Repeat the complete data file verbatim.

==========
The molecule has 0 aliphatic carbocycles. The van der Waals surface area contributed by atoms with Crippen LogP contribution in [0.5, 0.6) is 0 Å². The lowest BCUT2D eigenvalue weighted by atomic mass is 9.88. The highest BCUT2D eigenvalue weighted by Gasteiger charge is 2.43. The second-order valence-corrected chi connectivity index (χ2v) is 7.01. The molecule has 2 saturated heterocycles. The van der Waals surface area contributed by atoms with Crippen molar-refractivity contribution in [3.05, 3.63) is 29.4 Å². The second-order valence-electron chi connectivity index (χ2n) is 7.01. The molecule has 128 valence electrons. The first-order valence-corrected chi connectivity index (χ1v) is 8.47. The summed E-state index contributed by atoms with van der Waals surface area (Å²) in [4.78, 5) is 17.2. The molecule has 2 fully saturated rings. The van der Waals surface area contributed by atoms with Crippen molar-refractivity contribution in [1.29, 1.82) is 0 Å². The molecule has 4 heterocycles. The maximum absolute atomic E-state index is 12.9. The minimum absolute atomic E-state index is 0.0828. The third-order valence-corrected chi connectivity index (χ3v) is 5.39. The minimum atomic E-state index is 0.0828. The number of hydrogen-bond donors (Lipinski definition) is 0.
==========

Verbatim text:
The molecule has 0 aliphatic carbocycles. The van der Waals surface area contributed by atoms with Crippen LogP contribution in [0.5, 0.6) is 0 Å². The lowest BCUT2D eigenvalue weighted by atomic mass is 9.88. The highest BCUT2D eigenvalue weighted by Gasteiger charge is 2.43. The second-order valence-corrected chi connectivity index (χ2v) is 7.01. The molecule has 2 saturated heterocycles. The van der Waals surface area contributed by atoms with Crippen molar-refractivity contribution in [3.05, 3.63) is 29.4 Å². The second-order valence-electron chi connectivity index (χ2n) is 7.01. The molecule has 128 valence electrons. The first-order valence-corrected chi connectivity index (χ1v) is 8.47. The summed E-state index contributed by atoms with van der Waals surface area (Å²) in [4.78, 5) is 17.2. The molecule has 2 fully saturated rings. The van der Waals surface area contributed by atoms with Crippen molar-refractivity contribution in [1.29, 1.82) is 0 Å². The molecule has 4 heterocycles. The maximum absolute atomic E-state index is 12.9. The minimum absolute atomic E-state index is 0.0828. The third-order valence-corrected chi connectivity index (χ3v) is 5.39. The minimum atomic E-state index is 0.0828. The number of hydrogen-bond donors (Lipinski definition) is 0.